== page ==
Zeus: The other side of the SEC disclosure letters
. . . . With Wall Street pounding the SEC to dilute its proposed climate disclosure rules to save companies money and reduce confusion, David Callaway looks at a handful of the thousands of letters that came in to support more transparency around climate risk, and what specific types of disclosure they recommend. With risks to buildings, towns and cities increasing every year, the time for more information is now, not later. . . .
EU notebook: Energy ministers rush to boost gas supplies ahead of Russian cuts
. . . . European energy ministers agreed this week to require 80% gas fuel storage by November in the expectation that Russia will continue to choke, or completely cut supplies this winter if the war in Ukraine persists, writes Alisha Houlihan from Dublin. While political conditions are deteriorating, gas storage is already up more than 50% over previous years as companies fret about potential cuts. Plus, France said its national emission-cutting plans are on track, despite a bump last year as the economy began to recover from Covid. . . .
Thursday’s subscriber insights: What recession? Tracking the renewables jobs boom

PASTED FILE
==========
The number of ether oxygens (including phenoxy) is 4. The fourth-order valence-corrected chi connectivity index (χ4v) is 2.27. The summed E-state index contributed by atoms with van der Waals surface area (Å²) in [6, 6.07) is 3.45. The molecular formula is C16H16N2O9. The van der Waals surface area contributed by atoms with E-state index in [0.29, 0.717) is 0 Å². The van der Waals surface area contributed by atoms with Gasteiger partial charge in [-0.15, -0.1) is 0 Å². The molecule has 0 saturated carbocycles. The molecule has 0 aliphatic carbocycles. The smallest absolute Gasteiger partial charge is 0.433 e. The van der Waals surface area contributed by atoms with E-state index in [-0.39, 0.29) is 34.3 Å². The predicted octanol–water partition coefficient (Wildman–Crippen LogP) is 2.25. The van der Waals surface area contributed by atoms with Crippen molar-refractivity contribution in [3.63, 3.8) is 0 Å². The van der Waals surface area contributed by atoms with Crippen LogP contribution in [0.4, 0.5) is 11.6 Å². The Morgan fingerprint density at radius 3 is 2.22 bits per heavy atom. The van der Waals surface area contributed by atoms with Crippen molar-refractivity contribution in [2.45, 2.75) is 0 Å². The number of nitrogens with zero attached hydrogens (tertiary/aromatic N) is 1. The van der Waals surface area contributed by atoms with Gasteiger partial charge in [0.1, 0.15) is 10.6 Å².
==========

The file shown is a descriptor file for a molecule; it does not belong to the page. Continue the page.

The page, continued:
. . . . With the world worrying about recession and rising energy prices boosted by the Ukraine war, it’s kind of easy to forget that the renewables revolution is in full swing, with accompanying jobs, big business deals and more starting to grow. New numbers show that jobs in the electric vehicles sector, in particular, are surging, while jobs in wind and solar are also on the rise. Despite surging oil and gas prices, though, jobs in the sector continue to fall. Read more here. . . .
. . . . It turns out Captain Kirk/William Shatner is double trouble when it comes to the environment. First, he commanded the Enterprise, which no doubt caused huge amounts of pollution and then he went on a Jeff Bezos-funded Blue Origin. It turns out that carbon released at high altitudes has a much bigger effect than that emanating on or near the Earth’s surface. Time to cut back on the “boldly go where no one has gone before”? Read more here. . . .
. . . . Live in the suburbs with a nice two-car garage? That means you can set up an EV car-charger quite easily. But what if you have a space in an apartment complex or a studio in the city? Well, GM is planning to solve that. Read more here. . . .
. . . . This butt’s for you. A Singapore brewery is flush with success after introducing a beer made from recycled toilet water. It’s described as a refreshing, light-tasting ale that’s perfect for the city state’s tropical climate. Read more here. . . .
Editor’s picks: Iron ore shortage hurts steelmakers’ efforts to go green
High-quality iron ore shortage threatens green steel